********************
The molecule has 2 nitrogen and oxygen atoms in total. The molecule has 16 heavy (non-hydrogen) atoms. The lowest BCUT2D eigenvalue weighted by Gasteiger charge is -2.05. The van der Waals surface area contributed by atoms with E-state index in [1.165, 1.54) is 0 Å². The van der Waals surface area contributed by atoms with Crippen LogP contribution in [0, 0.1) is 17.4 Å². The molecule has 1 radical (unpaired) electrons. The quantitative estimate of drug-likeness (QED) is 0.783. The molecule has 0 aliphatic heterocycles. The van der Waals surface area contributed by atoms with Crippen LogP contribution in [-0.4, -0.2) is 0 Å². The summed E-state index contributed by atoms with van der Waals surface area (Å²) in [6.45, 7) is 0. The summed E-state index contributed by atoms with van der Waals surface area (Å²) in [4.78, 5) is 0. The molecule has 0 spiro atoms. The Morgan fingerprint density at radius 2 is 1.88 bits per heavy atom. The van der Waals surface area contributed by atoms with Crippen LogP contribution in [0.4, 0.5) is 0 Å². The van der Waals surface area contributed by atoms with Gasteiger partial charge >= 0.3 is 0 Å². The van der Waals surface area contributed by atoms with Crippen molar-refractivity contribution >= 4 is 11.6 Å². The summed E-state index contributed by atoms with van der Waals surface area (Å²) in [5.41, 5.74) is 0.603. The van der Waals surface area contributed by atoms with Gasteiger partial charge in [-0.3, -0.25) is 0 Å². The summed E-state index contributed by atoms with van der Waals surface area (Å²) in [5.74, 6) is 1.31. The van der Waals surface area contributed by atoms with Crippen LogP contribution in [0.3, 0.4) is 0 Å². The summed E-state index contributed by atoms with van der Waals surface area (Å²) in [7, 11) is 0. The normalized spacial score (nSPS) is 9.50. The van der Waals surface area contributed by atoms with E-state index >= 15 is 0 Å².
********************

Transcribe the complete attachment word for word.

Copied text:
The molecule has 2 nitrogen and oxygen atoms in total. The molecule has 16 heavy (non-hydrogen) atoms. The lowest BCUT2D eigenvalue weighted by Gasteiger charge is -2.05. The van der Waals surface area contributed by atoms with E-state index in [1.165, 1.54) is 0 Å². The van der Waals surface area contributed by atoms with Crippen LogP contribution in [0, 0.1) is 17.4 Å². The molecule has 1 radical (unpaired) electrons. The quantitative estimate of drug-likeness (QED) is 0.783. The molecule has 0 aliphatic heterocycles. The van der Waals surface area contributed by atoms with Crippen LogP contribution in [-0.4, -0.2) is 0 Å². The summed E-state index contributed by atoms with van der Waals surface area (Å²) in [6.45, 7) is 0. The summed E-state index contributed by atoms with van der Waals surface area (Å²) in [4.78, 5) is 0. The molecule has 0 spiro atoms. The Morgan fingerprint density at radius 2 is 1.88 bits per heavy atom. The van der Waals surface area contributed by atoms with Crippen LogP contribution in [0.4, 0.5) is 0 Å². The van der Waals surface area contributed by atoms with Gasteiger partial charge >= 0.3 is 0 Å². The van der Waals surface area contributed by atoms with Crippen molar-refractivity contribution >= 4 is 11.6 Å². The summed E-state index contributed by atoms with van der Waals surface area (Å²) in [5.41, 5.74) is 0.603. The van der Waals surface area contributed by atoms with Gasteiger partial charge in [-0.3, -0.25) is 0 Å². The summed E-state index contributed by atoms with van der Waals surface area (Å²) in [5.74, 6) is 1.31. The van der Waals surface area contributed by atoms with Crippen LogP contribution in [0.3, 0.4) is 0 Å². The summed E-state index contributed by atoms with van der Waals surface area (Å²) in [7, 11) is 0. The normalized spacial score (nSPS) is 9.50. The van der Waals surface area contributed by atoms with E-state index >= 15 is 0 Å².